The Industrious Child Worker
Child labour and childhood in Birmingham and the West Midlands, 1750–1900
Author: Mary Nejedly
£16.99 £13.59 (free p&p)
“The use of contemporary newspapers, census returns, and personal memoirs keep the narrative engaging: the book should appeal to both academic and lay readers.”
About the book
“Cultural historians endeavour to understand experience, and Nejedly brings some shockingly unpleasant experiences to life.” Cheryl Deedman, Family and Community History
“This is useful book which provides a readable introduction to some of the major debates of the period, enlivened with individual experiences of children. Local historians, in the Midlands and elsewhere, could benefit from pursuing similarly source-based studies in their own areas.” Michael Winstanley, The Local Historian
“Whilst this… splendid volume… examines Birmingham, the Black Country and the West Midlands, it paints a picture that would undoubtedly be replicated in many other parts of the country, and particularly in those areas in which mining and textile mills proliferated.” Paul Gaskell, Oxfordshire Family Historian
“Mary Nejedly, in her focus on the Birmingham region, has made a major contribution to the study of child labour in this country during the years of the Industrial Revolution and the late nineteenth century.” Neil Clarke, Transactions of the Shropshire Archaeological and Historical Society
Studies of child labour have examined the experiences of child workers in agriculture, mining and textile mills, yet surprisingly little research has focused on child labour in manufacturing towns.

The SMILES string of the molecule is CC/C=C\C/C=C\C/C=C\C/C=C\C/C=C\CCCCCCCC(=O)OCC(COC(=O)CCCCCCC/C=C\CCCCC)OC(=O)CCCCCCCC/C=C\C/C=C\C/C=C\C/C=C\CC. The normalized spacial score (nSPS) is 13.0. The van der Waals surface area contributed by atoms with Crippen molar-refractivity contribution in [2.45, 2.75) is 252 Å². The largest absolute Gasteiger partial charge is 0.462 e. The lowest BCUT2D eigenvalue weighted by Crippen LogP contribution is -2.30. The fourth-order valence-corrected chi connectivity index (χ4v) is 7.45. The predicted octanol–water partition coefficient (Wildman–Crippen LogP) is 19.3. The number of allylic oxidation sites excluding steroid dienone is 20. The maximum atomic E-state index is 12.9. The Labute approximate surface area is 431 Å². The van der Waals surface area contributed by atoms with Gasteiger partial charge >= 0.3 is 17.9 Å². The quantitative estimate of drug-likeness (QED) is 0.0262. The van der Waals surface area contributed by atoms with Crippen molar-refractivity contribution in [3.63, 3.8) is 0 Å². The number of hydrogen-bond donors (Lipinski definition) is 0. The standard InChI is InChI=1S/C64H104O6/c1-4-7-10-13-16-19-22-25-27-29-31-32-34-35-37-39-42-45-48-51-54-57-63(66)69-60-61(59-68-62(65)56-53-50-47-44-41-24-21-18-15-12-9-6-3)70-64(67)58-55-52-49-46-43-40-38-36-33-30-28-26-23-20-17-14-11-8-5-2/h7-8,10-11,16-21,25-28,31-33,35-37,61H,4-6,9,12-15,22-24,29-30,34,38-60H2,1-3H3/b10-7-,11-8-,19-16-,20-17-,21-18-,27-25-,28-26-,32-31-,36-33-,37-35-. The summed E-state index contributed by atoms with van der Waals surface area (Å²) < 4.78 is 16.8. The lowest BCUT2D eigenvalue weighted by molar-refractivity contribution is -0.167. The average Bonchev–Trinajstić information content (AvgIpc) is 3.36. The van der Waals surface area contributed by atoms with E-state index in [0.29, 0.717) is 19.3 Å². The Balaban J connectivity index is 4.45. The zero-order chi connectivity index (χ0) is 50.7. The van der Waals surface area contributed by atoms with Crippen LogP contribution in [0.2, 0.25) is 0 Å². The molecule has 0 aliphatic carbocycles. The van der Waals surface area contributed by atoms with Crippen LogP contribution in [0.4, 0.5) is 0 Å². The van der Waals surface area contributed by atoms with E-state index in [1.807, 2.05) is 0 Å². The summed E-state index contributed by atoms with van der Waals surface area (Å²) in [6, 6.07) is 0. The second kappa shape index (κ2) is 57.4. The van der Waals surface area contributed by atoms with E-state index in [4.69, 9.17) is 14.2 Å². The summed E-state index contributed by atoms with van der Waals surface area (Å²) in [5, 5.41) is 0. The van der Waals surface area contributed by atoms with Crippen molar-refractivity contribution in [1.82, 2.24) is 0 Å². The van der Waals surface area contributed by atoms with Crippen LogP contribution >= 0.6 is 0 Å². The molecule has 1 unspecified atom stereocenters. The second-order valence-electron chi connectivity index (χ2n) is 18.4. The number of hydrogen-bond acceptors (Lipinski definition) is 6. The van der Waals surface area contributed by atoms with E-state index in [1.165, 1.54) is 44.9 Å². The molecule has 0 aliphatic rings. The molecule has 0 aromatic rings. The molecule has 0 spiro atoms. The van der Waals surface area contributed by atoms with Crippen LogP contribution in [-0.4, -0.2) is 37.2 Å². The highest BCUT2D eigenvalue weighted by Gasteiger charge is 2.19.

This book investigates the extent and nature of child labour in Birmingham and the West Midlands, from the mid-eighteenth century to the end of the nineteenth century. It considers the economic contributions of child workers under the age of 14 and the impact of early work on their health and education.
Child labour in the region was not a short-lived stage of the early Industrial Revolution but an integral part of industry throughout the nineteenth century.
Parents regarded their children as potentially valuable contributors to the family economy, encouraging families to migrate from rural areas so that their children could work from an early age in the manufacture of pins, nails, buttons, glass, locks and guns as well as tin-plating, carpet-weaving, brass-casting and other industries.
The demand for young workers in Birmingham was greater than that for adults; in Mary Nejedly's detailed analysis the importance of children's earnings to the family economy becomes clear, as well as the role played by child workers in industrialisation itself.
ISBN: 978-1-912260-43-0 Format: Paperback, 224pp Published: Sep 2021
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